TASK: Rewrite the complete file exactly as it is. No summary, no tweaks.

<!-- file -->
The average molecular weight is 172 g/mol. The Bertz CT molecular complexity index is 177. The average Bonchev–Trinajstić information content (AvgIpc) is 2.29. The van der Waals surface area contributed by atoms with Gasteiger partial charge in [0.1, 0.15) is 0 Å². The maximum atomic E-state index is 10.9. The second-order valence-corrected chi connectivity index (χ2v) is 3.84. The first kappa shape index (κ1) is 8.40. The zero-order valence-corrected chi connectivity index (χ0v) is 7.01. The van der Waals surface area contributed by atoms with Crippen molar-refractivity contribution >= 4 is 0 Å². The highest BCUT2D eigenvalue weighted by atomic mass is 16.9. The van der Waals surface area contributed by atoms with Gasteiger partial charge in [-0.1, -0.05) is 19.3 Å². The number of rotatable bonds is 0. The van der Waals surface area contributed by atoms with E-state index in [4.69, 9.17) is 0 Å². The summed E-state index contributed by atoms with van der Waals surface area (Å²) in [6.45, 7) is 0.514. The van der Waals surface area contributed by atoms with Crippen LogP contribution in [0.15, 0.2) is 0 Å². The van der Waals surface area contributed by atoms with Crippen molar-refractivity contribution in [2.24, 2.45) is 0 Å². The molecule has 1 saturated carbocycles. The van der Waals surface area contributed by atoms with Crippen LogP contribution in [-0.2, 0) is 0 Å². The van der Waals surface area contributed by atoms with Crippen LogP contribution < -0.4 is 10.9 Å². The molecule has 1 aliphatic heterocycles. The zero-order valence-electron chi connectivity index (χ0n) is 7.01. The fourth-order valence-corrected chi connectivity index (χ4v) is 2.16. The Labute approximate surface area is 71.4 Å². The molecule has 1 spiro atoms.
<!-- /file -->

The average molecular weight is 172 g/mol. The Bertz CT molecular complexity index is 177. The average Bonchev–Trinajstić information content (AvgIpc) is 2.29. The van der Waals surface area contributed by atoms with Gasteiger partial charge in [0.1, 0.15) is 0 Å². The maximum atomic E-state index is 10.9. The second-order valence-corrected chi connectivity index (χ2v) is 3.84. The first kappa shape index (κ1) is 8.40. The zero-order valence-corrected chi connectivity index (χ0v) is 7.01. The van der Waals surface area contributed by atoms with Crippen molar-refractivity contribution >= 4 is 0 Å². The highest BCUT2D eigenvalue weighted by atomic mass is 16.9. The van der Waals surface area contributed by atoms with Gasteiger partial charge in [-0.1, -0.05) is 19.3 Å². The number of rotatable bonds is 0. The van der Waals surface area contributed by atoms with E-state index in [4.69, 9.17) is 0 Å². The summed E-state index contributed by atoms with van der Waals surface area (Å²) in [6.45, 7) is 0.514. The van der Waals surface area contributed by atoms with Crippen LogP contribution in [0.15, 0.2) is 0 Å². The van der Waals surface area contributed by atoms with Crippen molar-refractivity contribution in [2.24, 2.45) is 0 Å². The molecule has 1 saturated carbocycles. The van der Waals surface area contributed by atoms with Crippen LogP contribution in [-0.2, 0) is 0 Å². The van der Waals surface area contributed by atoms with Crippen LogP contribution < -0.4 is 10.9 Å². The molecule has 1 aliphatic heterocycles. The zero-order valence-electron chi connectivity index (χ0n) is 7.01. The fourth-order valence-corrected chi connectivity index (χ4v) is 2.16. The Labute approximate surface area is 71.4 Å². The molecule has 1 spiro atoms.